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NIC remains on show-cause status

by KAYE THORNBRUGH
Staff Writer | March 2, 2024 1:00 AM

COEUR d’ALENE — North Idaho College remains accredited, though it will continue to operate under a show-cause sanction until spring 2025.

The Northwest Commission on Colleges and Universities issued its decision to extend the sanction Friday, a month after representatives from NIC went before the commission in Seattle.

Instead of planned site visits from accreditors in April and in the fall, there will be a single, “highly-focused” show-cause visit in October 2024.

“By rescheduling, we give the institution and its board of trustees, in particular, sufficient time to make progress on these recommendations, instead of having to continually submit reports and wait for responses from NWCCU,” the decision letter said.

The commission initially sanctioned NIC with a warning April 1, 2022. The college received the show-cause sanction, the last step before loss of accreditation, Feb. 9, 2023.

Federal regulations stipulate that the issues underlying the initial sanction must be resolved within three years of its issuance. For NIC, that date is April 1, 2025.

If NIC does not demonstrate significant progress toward resolving the problems outlined by the commission “well before” April 1 of next year, the commission must take adverse action, meaning denial, withdrawal, suspension or termination of accreditation.

North Idaho College’s accreditation is not in jeopardy due to problems with academics or finances, but because of governance issues on the board of trustees that stretch back to 2020.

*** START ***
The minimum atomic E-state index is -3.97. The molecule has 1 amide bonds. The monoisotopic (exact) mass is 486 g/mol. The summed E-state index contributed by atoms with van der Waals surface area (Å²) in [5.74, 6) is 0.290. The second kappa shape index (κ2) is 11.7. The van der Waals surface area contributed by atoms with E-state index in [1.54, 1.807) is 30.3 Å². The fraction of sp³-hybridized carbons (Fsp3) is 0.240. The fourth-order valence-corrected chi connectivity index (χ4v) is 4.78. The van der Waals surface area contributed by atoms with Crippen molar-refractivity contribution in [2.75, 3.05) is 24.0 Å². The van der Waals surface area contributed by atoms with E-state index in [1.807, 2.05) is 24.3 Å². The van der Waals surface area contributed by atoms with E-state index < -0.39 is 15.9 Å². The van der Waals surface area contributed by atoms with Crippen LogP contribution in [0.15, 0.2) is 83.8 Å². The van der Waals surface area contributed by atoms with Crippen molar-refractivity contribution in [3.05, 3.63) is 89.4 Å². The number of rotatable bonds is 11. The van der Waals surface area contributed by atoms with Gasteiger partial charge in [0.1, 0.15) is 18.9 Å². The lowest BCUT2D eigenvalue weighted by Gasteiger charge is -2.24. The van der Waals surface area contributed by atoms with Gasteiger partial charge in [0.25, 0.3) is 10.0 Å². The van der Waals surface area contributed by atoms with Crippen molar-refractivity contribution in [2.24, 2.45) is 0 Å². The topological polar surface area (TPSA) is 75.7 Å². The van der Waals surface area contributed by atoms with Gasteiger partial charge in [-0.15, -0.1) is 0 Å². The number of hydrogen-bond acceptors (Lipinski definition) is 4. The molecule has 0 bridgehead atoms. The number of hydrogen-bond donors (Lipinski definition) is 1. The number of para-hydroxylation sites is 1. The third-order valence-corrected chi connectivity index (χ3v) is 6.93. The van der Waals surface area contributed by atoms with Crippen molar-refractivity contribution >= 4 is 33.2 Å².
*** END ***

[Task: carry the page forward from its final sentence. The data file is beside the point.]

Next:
The NWCCU also provided a document outlining what steps the college must take in order to return to good standing.

“By reframing the noncompliant recommendations, we provide greater clarity and specific guidance to focus the institution’s work, making it clear that the board of trustees MUST take explicit action to resolve these noncompliant recommendations,” the letter said.

Trustees must make progress in “functioning as a professional governing board,” strengthening their relationship with the college president and developing processes that provide students, staff and faculty the opportunity to weigh in on matters where they have “a direct and reasonable interest.”

The board must also reduce risks to the institution by implementing good board governance policies and processes, taking steps to “reduce the exodus of faculty, staff and senior administrators” and take action to resolve ongoing litigation.

“The institution and its board of trustees are reminded that guidance represents a suggested path forward, but not a mandated path,” the commission said in a letter to NIC. “While the institution has options in determining how to move forward, the issues underlying these noncompliant recommendations must be resolved.”